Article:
Classified By: amb. Hugo Llorens, e.o. 12958 1.4(b) and (d)
¶1. (C) Summary: As the Zelaya and Micheletti teams prepare to engage for a second round of talks in Costa Rica July 18 on restoring the constitutional order in Honduras, the fate of any deal that may emerge from the talks will most likely be determined by a relatively small number of opinion-makers and power brokers in Honduras who are not part of either Zelaya’s administration or Micheletti’s de facto regime. This message profiles some of these figures and their potential roles in making or breaking a political agreement, using the color scheme laid out in ref B and previous. End Summary.
¶2. (C) Carlos Flores: President of Honduras 1998-2002 and elder statesman of the Liberal Party, Honduras’s largest
political party. Flores also publishes one of the country’s major daily newspapers, “La Tribuna,” which has been critical of Zelaya’s presidency. Zelaya views him as a political rival and obstacle to his plans to transform the Liberal Party. Little happens in Honduran politics without Flores knowing about it. Still, he claims he had no advance knowledge of the June 28 coup, even though the decree and analysis that coup defenders cite as proof of Zelaya’s intent to dissolve Congress and convene a constituent assembly following his constitutional reform opinion poll appeared the morning of the coup in “La Tribuna.” Since the coup, Flores has quietly sought to promote dialogue among key players to resolve the political crisis. Since at it’s heart the crisis is a feud within the Liberal Party, he is extremely well placed. His daughter, Lizzy Flores, is Vice President of Congress and rumored to have been uncomfortable with the way Zelaya’s removal was rushed through Congress June 28.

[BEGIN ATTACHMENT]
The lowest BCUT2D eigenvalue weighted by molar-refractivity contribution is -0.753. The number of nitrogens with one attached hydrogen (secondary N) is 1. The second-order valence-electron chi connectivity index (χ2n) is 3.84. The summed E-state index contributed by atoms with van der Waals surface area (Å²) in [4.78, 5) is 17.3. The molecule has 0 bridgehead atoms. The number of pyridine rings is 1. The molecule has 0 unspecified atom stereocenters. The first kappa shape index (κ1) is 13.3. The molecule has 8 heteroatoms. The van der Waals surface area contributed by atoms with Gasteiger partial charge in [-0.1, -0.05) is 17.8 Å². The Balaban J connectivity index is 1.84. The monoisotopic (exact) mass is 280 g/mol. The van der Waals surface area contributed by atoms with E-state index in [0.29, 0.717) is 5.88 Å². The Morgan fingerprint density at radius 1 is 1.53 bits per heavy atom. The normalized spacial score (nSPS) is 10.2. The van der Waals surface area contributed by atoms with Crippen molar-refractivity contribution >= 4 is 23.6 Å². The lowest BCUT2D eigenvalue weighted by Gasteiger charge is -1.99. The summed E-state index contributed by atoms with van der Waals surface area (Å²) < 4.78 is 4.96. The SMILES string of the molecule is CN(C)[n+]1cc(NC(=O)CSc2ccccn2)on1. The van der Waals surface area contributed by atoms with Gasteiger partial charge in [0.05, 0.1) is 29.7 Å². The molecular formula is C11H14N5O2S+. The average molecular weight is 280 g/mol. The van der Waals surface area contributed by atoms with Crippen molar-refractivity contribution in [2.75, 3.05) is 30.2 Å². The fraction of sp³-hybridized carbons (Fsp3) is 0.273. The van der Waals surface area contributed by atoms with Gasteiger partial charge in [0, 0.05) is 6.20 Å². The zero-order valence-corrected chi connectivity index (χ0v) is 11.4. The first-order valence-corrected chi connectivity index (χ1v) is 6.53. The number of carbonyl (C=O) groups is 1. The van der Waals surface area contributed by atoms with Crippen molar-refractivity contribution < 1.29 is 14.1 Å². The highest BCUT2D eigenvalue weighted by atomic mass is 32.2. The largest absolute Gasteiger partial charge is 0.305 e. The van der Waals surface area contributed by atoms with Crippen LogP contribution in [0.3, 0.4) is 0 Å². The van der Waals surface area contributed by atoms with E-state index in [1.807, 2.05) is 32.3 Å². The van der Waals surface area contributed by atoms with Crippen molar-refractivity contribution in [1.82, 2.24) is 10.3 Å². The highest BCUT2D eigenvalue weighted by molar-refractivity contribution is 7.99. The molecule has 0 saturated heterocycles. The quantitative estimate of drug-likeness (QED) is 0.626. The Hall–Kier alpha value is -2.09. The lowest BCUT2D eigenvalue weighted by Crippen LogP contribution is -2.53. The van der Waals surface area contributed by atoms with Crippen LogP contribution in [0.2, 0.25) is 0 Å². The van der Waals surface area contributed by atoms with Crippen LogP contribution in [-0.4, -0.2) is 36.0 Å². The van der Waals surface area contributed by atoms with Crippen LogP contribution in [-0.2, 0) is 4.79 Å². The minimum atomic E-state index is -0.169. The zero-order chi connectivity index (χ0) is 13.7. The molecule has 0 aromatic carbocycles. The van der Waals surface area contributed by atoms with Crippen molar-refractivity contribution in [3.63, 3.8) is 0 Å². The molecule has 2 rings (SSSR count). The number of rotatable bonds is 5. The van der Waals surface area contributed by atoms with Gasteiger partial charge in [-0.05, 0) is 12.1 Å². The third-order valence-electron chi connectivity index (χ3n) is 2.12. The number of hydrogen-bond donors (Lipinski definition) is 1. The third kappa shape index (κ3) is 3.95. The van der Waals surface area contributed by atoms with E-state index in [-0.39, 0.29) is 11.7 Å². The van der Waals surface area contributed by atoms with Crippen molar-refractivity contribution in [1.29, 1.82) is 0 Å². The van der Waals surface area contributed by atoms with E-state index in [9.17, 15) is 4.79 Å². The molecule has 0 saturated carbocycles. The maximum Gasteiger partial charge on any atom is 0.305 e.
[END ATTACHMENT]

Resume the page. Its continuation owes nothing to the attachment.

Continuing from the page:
Hue: pastel pink
¶3. (C) Ricardo Maduro: Zelaya’s immediate predecessor as President of Honduras (2002-2006) and elder statesman of the National Party. Maduro is well respected among the White Team and within the Honduran and international business community. Maduro has sworn to the Ambassador that he had no foreknowledge of the June 28 coup. However, most of his party strongly supported Zelaya’s removal, more so than the ruling Liberal Party, which is split over the issue. But Maduro is a man of considerable intellect and strategic vision who can be persuaded that a political compromise that restores the consitutional order is in Honduras’s, and therefore the National Party’s, best interest.
Role: potentially very helpful
¶4. (C) Cardinal Oscar Rodriguez: The Archbishop of Tegucigalpa has long been one of the most respected and beloved figures in Honduras, or at least he was until he publicly endorsed the coup and the Micheletti regime on live television July 4, causing him to be vilified by the Red Team. He has called for peace and reconciliation but also urged Zelaya to stay out of Honduras. In recent days, he has backed away somewhat from his earlier endorsement of the coup, we think under instructions from the Vatican. He told the Ambassador the evening of July 16 that he would support an agreement brokered that would allow President Zelaya to return to Honduras. His early support for the coup nonetheless undermined his credibility as a potential mediator. Still, his blessing for any agreement could sway significant numbers from both the Red and White camps.
Stature: high (but falling among reds)
Role: Potentially important as a ratifier
Get it? Anyone associated with Zelaya is RED. Anyone associated with the thugs who overthrew him is WHITE.From behind the Ambassador’s tinted lenses, you can be pastel pink, eggshell, almond, powder puff, lilac, ivory-blush, snowblind, sunbleached, birch, passionate pink, fuschia, peach, magenta, blood red, crimson, or lily white. There’s no color code for “honest,” “competent,” “concerned about the people,” or any other qualities of leadership– just how “red” they are. Idiocy continues below the fold. Read the rest of this entry »